Passive Infra-Red sensor detects movement.
I bought a Raspberry Pi camera to go with the RPi 3 for the school project. The eventual intention is to put it on our tank robot so we can see what it is seeing.
Following on from the previous tutorial IoT: Raspberry Pi Robot with Video Streamer and Pan/Tilt camera remote control over internet I installed streaming software, plugged in the camera and crossed my fingers. Loading the page showed some promise except I’d turned the lights off in the server room when I went away, so I had a square of black. Back to the server room, then back to my computer to find I was looking at the roof of the server room.
My son entered Science Talent Search with this Arduino-powered buggy. We used IR with a TV remote to issue codes for motor control and combinations of colours for the RGB LEDs.
Programming was fairly simple, but we found issues with power. It seems that motors are very noisy and when they run it can reset the Arduino. We solved this by running the motor off 4 x AA batteries, whilst the Arduino is powered by a phone battery booster. The Arduino in question is actually a Freetronics Leostick, which is a nice small board, and has a USB plug which we just plugged straight into the phone battery.
This is the second Raspberry Pi I’ve bought, this one is for school projects. The really neat feature is that it has built-in WiFi.
- Download NOOBS and copy onto a MicroSD card
- Put in the MicroSD card and boot the RPi, then run the installer
- After a while, it restarts and you get the desktop. At this point it was easy just to join the home network and we’re done to this point
- At school, we set up a fixed IP address on a hidden wireless network, and used the MAC address to secure access to the network
- Proxy settings needed to be added
- Now, to run some updates. First apt-get update, then apt-upgrade
- Install vncserver so we can connect remotely using Chicken of the VNC
Now it’s time to tackle some specific jobs we need for projects.
- I used this article IoT: Raspberry Pi Robot with Video Streamer and Pan/Tilt camera remote control over internet to install lighttpd so now we have a simple web server running on the Pi . I wrote a simple page in Nano to test that it works
So it’s been busy, and school is just about to go back. I did find time to try out my Christmas present so I opened up the kit, plugged in the SD card and WiPi adaptor, hooked up peripherals that normally are hooked up to the Mac Mini, plugged in the power and we’re up and running. A few clicks and we’ve joined the network and posting a new item on this blog!
So this project had been sitting on my desk for ages now with the sensors and RF module spread across two breadboards with a mess of wire connecting it all up. Today I finally found some time to add the RF module to a prototyping shield. The other sensors are still on a breadboard and that’s the extra wires hanging off it, but it’s one step closer to a finished project. Some of the soldering was a bit fiddly but worked straight off.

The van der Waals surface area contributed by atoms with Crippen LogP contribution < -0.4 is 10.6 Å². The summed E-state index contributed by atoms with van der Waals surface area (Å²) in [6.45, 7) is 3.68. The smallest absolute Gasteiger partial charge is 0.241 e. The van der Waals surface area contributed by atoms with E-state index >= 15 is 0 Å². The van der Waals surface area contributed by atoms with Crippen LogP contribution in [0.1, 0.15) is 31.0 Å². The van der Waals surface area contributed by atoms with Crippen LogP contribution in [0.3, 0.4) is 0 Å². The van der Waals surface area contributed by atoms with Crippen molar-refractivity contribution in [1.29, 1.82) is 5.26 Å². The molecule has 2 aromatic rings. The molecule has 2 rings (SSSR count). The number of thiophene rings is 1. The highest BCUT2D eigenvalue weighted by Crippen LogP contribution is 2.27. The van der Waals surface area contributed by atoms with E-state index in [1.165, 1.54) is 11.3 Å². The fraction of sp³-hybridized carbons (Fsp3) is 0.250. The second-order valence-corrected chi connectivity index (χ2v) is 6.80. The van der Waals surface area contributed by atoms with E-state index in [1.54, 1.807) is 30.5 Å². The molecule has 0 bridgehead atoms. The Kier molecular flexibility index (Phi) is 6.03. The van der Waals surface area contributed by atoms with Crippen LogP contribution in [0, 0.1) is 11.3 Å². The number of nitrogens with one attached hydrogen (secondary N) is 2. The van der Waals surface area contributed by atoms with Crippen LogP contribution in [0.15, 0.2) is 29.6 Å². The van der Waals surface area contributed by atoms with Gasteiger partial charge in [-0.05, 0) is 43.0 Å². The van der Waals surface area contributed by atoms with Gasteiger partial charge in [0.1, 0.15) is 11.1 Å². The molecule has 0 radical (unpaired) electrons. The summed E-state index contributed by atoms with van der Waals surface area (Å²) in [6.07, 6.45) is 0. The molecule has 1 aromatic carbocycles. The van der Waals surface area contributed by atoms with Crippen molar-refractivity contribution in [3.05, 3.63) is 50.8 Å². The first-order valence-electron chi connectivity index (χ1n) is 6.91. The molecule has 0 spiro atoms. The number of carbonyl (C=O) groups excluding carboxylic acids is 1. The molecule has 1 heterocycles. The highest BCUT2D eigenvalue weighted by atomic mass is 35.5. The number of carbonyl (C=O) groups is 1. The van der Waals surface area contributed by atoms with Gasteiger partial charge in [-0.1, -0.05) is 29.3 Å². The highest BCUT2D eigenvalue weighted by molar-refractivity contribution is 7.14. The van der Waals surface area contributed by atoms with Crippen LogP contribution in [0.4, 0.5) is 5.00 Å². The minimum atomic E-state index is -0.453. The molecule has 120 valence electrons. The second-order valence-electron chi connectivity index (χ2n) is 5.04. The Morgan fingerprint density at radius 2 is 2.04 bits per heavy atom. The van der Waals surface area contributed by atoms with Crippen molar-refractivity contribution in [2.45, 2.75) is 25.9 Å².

This is very cool …
I’m thinking I might have to back this one, which has already reached its target after less than 24 hours. It’s Aussie-designed although being made in the USA. Read more on Kickstarter. Now what could I use it for …
Home early from work and a beautiful afternoon, so I thought, it’s time to install the weather station sensor array on the roof. There is a pipe from a flue or something up there that is doing nothing and ideal. Didn’t take too long, used the compass on the phone and checked the satellite image on Google Maps to get a good idea of where North is. Even whilst I was up there I could see that it was picking up much more wind rather than when it had been down low and sheltered.
There’s a whole heap of updates still to write, but this is now sending data to my Arduino which is getting pushed to the internet along with some data from sensors inside the house.
These articles together form the source that I drew inspiration from. I didn’t have to do my own signal timing analysis which sounds fascinating but complicated. The above code examples however are written either for Raspberry Pi, or for Arduino using different models of Fine Offset sensors and transmitters.
The next step was to figure out how to receive the sensor data being transmitted to the display base station. There’s plenty of articles on the web describing parts of the puzzle, but I didn’t find any one article that explained it all. For testing I used a Freetronics LeoStick and a 433MHz RF receiver module set up on a breadboard, so I could leave the original sketch still running on my desktop feeding data to the web. The LeoStick was particularly easy to use as I could just plug it into a USB port and test code from anywhere in the house without being tethered to power.